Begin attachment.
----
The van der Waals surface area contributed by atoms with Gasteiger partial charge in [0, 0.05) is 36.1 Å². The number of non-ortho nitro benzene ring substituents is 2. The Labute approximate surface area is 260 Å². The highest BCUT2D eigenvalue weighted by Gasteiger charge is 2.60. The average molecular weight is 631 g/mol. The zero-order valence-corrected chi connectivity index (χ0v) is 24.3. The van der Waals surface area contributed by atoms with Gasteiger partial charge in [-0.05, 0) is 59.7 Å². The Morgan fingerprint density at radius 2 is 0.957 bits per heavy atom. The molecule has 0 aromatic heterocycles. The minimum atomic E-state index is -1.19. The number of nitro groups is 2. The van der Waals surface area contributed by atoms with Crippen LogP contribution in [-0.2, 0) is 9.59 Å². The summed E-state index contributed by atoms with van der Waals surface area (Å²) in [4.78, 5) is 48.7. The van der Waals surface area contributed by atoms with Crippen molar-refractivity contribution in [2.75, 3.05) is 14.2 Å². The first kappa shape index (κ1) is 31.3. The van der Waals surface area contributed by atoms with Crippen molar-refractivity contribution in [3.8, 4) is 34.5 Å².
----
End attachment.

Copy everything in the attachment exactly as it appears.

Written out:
The van der Waals surface area contributed by atoms with Gasteiger partial charge in [0, 0.05) is 36.1 Å². The number of non-ortho nitro benzene ring substituents is 2. The Labute approximate surface area is 260 Å². The highest BCUT2D eigenvalue weighted by Gasteiger charge is 2.60. The average molecular weight is 631 g/mol. The zero-order valence-corrected chi connectivity index (χ0v) is 24.3. The van der Waals surface area contributed by atoms with Gasteiger partial charge in [-0.05, 0) is 59.7 Å². The Morgan fingerprint density at radius 2 is 0.957 bits per heavy atom. The molecule has 0 aromatic heterocycles. The minimum atomic E-state index is -1.19. The number of nitro groups is 2. The van der Waals surface area contributed by atoms with Crippen LogP contribution in [-0.2, 0) is 9.59 Å². The summed E-state index contributed by atoms with van der Waals surface area (Å²) in [4.78, 5) is 48.7. The van der Waals surface area contributed by atoms with Crippen molar-refractivity contribution in [2.75, 3.05) is 14.2 Å². The first kappa shape index (κ1) is 31.3. The van der Waals surface area contributed by atoms with Crippen molar-refractivity contribution in [3.8, 4) is 34.5 Å².